Most Shared Spectrum Will be in Millimeter Regions
How much actual spectrum sharing will be possible in existing communication bands below 1 GHz remains a key question, as most of the proposed and anticipated shared spectrum actually operates in the 2.5 GHz and higher ranges. Wi-Fi is the best existing example.
Most of the proposed U.S. spectrum sharing proposals start with 3.5 GHz and then might be considered in millimeter wave regions slated for commercial release. As a practical matter, it might therefore make more sense, at least in the early going, to focus on spectrum sharing in millimeter ranges, before trying to migrate more lower-frequency spectrum to shared approaches.
About half of all U.S. communications spectrum is allocated for use by government entities, and some argue that only a fraction of that spectrum is intensively used. Some studies suggest that most spectrum is lightly used or not used at all.
Consider mobile networks, which can be congested, at some locations, during the morning and evening rush hours, but are lightly used between 11 p.m. and 6 a.m., generally the pattern for fixed networks as well. But most cell towers--up to 80 percent--likely encounter relatively light peak loads.
Still, all public networks are built to serve “peak hour” demand, not average demand, and certainly not off-hours demand. In most cases, there are clear geographic differences in demand. Urban sites have more demand than rural sites. Mobile towers close to major highways and roads get more use than towers serving residential areas. Coast guard and other national defense usage tends to be higher near the oceans, not so much in the continental interior.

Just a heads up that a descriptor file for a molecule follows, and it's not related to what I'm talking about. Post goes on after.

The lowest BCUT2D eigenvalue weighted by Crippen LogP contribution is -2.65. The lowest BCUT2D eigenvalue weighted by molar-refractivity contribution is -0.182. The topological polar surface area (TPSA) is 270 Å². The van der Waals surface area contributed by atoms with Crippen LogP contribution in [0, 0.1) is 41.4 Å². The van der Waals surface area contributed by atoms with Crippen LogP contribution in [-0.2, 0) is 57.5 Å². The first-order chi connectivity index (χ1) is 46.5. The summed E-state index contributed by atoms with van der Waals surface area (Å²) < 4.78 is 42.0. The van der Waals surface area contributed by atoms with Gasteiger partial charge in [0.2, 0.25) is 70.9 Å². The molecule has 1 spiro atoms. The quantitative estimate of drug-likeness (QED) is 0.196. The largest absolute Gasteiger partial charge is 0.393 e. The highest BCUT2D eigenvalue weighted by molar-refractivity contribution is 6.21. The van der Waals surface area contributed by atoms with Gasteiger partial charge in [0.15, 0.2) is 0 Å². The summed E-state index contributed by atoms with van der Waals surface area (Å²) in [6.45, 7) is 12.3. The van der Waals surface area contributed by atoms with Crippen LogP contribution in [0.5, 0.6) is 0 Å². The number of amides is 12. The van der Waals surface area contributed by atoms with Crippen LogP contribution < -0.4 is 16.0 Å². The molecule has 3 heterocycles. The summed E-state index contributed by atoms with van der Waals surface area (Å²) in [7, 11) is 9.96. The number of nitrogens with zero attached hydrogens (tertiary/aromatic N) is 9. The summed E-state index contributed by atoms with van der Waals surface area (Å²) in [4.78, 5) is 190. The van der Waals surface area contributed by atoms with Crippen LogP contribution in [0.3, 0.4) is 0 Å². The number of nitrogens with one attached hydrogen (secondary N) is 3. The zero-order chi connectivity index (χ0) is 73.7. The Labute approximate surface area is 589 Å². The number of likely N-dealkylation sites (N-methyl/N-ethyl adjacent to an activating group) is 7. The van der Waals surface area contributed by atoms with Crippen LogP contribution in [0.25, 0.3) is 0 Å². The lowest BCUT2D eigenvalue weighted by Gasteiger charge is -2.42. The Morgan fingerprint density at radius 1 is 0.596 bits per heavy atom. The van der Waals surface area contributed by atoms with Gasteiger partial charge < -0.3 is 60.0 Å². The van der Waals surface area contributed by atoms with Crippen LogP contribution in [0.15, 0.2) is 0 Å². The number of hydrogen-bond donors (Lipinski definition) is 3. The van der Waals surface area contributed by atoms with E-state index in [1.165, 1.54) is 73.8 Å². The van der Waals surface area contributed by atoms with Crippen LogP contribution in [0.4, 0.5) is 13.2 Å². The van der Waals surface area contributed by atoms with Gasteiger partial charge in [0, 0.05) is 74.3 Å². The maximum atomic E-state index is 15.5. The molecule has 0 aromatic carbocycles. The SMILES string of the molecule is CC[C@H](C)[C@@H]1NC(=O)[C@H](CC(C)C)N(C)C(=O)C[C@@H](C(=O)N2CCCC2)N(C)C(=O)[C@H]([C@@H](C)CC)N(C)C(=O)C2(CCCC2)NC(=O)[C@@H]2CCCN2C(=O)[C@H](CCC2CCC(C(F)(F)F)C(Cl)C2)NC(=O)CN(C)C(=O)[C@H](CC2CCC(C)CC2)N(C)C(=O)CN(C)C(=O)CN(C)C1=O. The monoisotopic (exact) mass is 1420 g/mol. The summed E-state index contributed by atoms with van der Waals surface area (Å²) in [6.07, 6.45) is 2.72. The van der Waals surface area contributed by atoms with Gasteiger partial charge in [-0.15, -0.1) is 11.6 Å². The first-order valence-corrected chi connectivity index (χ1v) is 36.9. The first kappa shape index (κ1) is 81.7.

As always, there will be economic drivers. It might make more sense, for many users, to share spectrum in new regions (millimeter wave and unlicensed bands), compared to sharing in lower-frequency bands, simply because the cost and difficulty of doing so will be lower for new blocks of spectrum than for legacy blocks of spectrum.
Most of the lower blocks of spectrum are chopped up into slivers that would require much amalgamation to create the bigger contiguous blocks of spectrum now used by modern mobile and wireless networks.
Federal government exclusive and shared bands account for 64 percent of all spectrum allocations below 3.1 GHz, the New America Foundation estimates.
At the same time, it is time-consuming and quite costly to move users out of one band and into another.
That is why some many no advocate less reliance on exclusive spectrum licenses and more reliance on unlicensed or shared spectrum approaches, especially in existing communication bands at lower frequencies, where “coverage” spectrum is nearly all licensed on an exclusive-use basis.